Alcatel, a phone maker known better in the UK and Europe than in the US, is the latest of the bunch to issue a virtual reality (VR) headset, here at IFA 2016. However, this one, called simply Vision, is a bit different from your Samsung Gear VRs or LG VR 360s of the world.
This one doesn’t need a phone at all. We know, weird, right?
The Vision, with its own battery pack and display(s), offers VR games, movies and other content independent of any device. However, after some time with the device on the IFA show floor, we kind of wish it wasn’t.
A smart (but flawed) design
Alcatel’s Vision employs a unique design that’s more ergonomic than most of its rivals in that it doesn’t use straps to secure the device to your eye sockets. Rather, the Vision features two bars that arc backward over your head to two padded portions that rest just above your neck.
(Another padded portion sits just above the headset, resting itself on your forehead.)
This design serves two purposes. For one, it distributes the weight of the device more evenly, and more importantly, away from the front of your face.
Secondly, that large padded portion of the device just above the neckline isn’t just for comfort. Inside is a 3,000mAh battery that can power the whole experience for as long as three hours. (The unit charges via a micro USB port just beside the left lens inside.)
That’s enough time to watch, say, a Lord of the Rings film (not the extended cuts, mind) in an IMAX-grade, 120-degree field of view (FOV), which Alcatel says is the widest in its class. That FOV handily beats LG’s 80 degrees and Samsung’s 96 degrees – even the Oculus Rift and HTC Vive‘s 110 degrees can’t beat that.
But, back to wearing the thing. Despite this smart, ergonomic design, we found the headset to be tough to adjust for an optimal fit, if at all. (An Alcatel booth representative didn’t seem to know much better, and we weren’t about to break a demo unit to find out.)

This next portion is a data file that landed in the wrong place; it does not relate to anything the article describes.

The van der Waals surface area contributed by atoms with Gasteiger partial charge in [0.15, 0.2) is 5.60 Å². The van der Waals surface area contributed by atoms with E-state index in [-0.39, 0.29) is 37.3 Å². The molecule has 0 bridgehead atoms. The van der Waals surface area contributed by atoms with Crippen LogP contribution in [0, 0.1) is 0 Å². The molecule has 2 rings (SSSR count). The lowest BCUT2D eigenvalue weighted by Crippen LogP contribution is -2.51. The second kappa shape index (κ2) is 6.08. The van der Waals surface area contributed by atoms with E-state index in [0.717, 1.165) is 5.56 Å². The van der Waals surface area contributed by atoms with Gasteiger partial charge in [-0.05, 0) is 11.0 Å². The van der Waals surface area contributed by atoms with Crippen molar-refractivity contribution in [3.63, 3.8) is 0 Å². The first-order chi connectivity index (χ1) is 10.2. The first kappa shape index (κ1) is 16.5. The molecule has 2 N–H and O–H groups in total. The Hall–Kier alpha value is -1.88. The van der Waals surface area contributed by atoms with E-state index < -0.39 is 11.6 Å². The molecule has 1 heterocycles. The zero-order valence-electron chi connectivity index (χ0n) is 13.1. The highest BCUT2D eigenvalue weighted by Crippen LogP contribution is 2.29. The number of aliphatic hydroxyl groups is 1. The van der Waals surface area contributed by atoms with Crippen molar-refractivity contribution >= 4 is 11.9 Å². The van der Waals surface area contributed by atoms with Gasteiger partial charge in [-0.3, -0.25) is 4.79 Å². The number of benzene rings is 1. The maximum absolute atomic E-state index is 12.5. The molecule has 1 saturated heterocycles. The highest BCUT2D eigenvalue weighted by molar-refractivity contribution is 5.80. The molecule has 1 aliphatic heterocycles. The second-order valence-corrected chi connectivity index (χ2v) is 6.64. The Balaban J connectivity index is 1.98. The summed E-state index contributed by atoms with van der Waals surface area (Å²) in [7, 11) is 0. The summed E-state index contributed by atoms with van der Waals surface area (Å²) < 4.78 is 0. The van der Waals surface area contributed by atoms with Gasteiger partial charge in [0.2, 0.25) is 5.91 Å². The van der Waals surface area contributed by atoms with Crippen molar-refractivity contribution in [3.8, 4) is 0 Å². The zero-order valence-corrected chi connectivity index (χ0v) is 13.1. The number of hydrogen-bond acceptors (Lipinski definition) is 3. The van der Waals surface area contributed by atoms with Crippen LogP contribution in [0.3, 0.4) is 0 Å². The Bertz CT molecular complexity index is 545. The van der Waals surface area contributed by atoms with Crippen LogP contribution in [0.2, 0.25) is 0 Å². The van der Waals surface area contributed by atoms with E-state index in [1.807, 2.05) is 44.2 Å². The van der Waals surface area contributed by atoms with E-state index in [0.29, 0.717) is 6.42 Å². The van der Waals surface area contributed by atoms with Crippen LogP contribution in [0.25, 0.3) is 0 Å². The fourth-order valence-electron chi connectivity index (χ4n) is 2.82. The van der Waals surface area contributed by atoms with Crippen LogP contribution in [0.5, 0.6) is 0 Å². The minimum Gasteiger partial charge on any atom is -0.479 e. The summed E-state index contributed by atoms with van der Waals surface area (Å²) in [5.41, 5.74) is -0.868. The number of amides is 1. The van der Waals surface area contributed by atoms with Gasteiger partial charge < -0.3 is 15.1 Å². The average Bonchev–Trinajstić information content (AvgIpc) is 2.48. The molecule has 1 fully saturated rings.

So, while playing a game of developer Magic Interactive Entertainment’s BattleBlock (a Tron-like disc throwing game), the headset kept slipping down the bridge of our nose.
Holding the headset up to your eyes with your left hand while the right uses the touchpad sat on that side of the headset to control a game or navigation isn’t exactly the most comfortable experience.
Of course, being pre-production hardware, this issue could (and should) be resolved before the headset hits shelves in the US in the first quarter of next year.
So, if it’s not a phone, what’s in there?
The funny thing about the Vision being free of any phone or other device is that, well, there’s basically a smartphone inside. Powering the Vision is an octa-core processor supported by 3GB of RAM and 32GB of flash storage.
On the connectivity front, the Vision houses Bluetooth, LTE and Wi-Fi radios. Rounding out the package is an array of sensors including an accelerometer, gyroscope and proximity sensor.
The whole system runs on a version of Android Marshmallow behind two, 3.8-inch AMOLED displays, each at 1,080 x 1,020 resolution (for an effective combined resolution of about 2,160 x 2,040).
For all intents and purposes, there’s a phone inside this device powered by a relatively large battery.
When you’ve gotten that close to housing a phone inside your independent mobile VR device, while an admirable feat, we almost wish Alcatel would’ve just went with a phone-based system in the first place.
The Alcatel Vision may have beat its rivals in terms of field of view and in providing an all-in-one mobile VR solution, but the benefits of the latter are, at least judging from our limited time with the device, nil.
Considering the device has smartphone-grade components inside and an effective QHD display – not to mention phone VR-grade battery life – the visuals really look about just as good (or bad) as any other phone-based headset solution. And, just like phone-based VR, a web of pixels is glaringly noticeable throughout, and the graphical fidelity is comparable to that of an Xbox 360 or PS3.
With Alcatel said to be aiming for a price between $500 and $600 for the Vision, we would expect a bit more from this solution considering you could pick up a Google Cardboard or a comparable device paired with your phone for a fraction of the cost.
That’s before even considering that, despite Alcatel’s partnerships with Jaunt VR and Magic Interactive Entertainment to fuel the Vision with VR content, the ubiquity of the app stores will always guarantee more content than a proprietary solution.
We’re interested in playing more with the Alcatel Vision’s clever, ergonomic design in a full review, but the outlook from our brief time with the device already isn’t terribly promising.